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Dickinson likes to experiment with material combinations and techniques in her London studio, embracing the sometimes magical role light can play in her work. Whitewall caught up with the artist to learn more about “Everything Considered,” up through November 2.
WHITEWALL: Can you tell us about your collaboration with Catherine Walsh as curator of “Everything Considered”?
ANNA DICKINSON: Once we had decided on the idea of a guest curator, Stefan von Bartha mentioned he would ask if his friend Catherine Walsh would be interested. Luckily, she was, so we met in my studio in South London. Meeting Catherine for the first time was inspiring, we had an instant connection. We talked for hours and I was excited to hear her ideas for the show which were fresh and new, just what we needed. Catherine has a deep knowledge of the art and design fields through her own collecting which added a new perspective to her approach curating my show.
WW: How did your recent visit to the Donald Judd Foundation in New York inspire material and color choices for some of the works that will be on view?
AD: For many years I have admired Donald Judd’s work, particularly the simplicity and the combinations of metals and acrylics used in his work. Visiting his house this year was very inspiring for me. It was good to see the domestic areas, like the kitchen and bathroom, his choice of pots and pans, ceramic dishes and drinking glasses. The exposed pipes in the kitchen, galvanised dustbin and of course his drawing desk with his tools carefully laid out. It was also a wonderful opportunity to view his sculptures in a domestic setting.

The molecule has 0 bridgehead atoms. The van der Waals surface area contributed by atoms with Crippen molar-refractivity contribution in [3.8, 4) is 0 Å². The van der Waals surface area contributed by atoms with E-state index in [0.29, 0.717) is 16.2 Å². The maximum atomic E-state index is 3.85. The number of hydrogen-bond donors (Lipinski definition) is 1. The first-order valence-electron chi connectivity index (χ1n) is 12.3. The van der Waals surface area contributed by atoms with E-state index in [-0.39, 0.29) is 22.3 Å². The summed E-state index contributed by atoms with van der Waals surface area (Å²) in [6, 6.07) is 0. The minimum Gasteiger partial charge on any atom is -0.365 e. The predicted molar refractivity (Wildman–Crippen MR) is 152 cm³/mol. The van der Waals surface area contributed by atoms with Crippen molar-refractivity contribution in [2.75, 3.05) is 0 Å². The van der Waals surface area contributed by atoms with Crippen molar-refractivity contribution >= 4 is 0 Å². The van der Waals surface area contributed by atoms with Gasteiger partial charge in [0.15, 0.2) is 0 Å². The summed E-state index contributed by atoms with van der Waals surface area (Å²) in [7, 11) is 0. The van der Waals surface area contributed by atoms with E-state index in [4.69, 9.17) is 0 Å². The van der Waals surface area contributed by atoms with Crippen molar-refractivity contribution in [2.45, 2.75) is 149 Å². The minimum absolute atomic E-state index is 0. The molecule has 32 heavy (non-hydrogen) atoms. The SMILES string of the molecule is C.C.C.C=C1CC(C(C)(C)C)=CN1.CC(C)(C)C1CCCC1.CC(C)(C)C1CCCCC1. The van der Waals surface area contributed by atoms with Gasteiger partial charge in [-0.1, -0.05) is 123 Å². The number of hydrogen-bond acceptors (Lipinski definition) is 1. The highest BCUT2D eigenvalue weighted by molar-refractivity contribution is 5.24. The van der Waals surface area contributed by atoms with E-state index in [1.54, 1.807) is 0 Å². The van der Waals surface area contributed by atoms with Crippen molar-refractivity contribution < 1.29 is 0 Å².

I have used aluminum in my work for many years, but this visit inspired me to use primary colours in a bold way, something I had not done till this point.
WW: What do you enjoy about the challenge of creating in glass?
AD: Glass is a notoriously difficult material to work with, no matter how many years of experience one has, there is always something new to learn. It is a material which will test you!
It is a heavy material and needs to be treated with caution and respect and I enjoy these aspects. I also never repeat a design, so I am always exploring new territory with the material, trying new ways to express myself. Unlike ceramics, light always plays an important part. A piece can be placed in a certain part of a room, the sun light can change, suddenly engulfing the work, momentarily revealing different qualities within the material which can be quite magical. It is a challenging material, but when things go well it can be tremendously rewarding.
WW: Can you tell us about your studio space in London?
AD: I was born in London and over the years had six different London Studios. Commercial spaces are becoming rarer and rarer in London as these are now being converted to residential spaces. Consequently, rents for artist studios have increased dramatically over the past few years and leases become shorter, leaving one feeling vulnerable. I made the decision to not continue to rent but to build.
I live in a detached house with an integrated double garage in South East London, my husband and I decided to convert this garage and expand. Our friend Paul Baker (Ambo Architects) helped us design a space for me to work in, using this garage space and some surrounding land.
As this studio space would become part of the house it was done to a high spec, with underfloor heating along with plenty of large windows creating lots of natural daylight. It is quite different from previous spaces I have had in the way that it is very finished which means I work in a much cleaner way. I got rid of quite a lot of equipment that either was noisy or had the potential to create bad fumes, only taking with me pieces that I use regularly. I really like this way of working; I like that fact that everything I now have in my space is there for a reason. I also love the fact that it is always an even temperature, even in the middle of winter.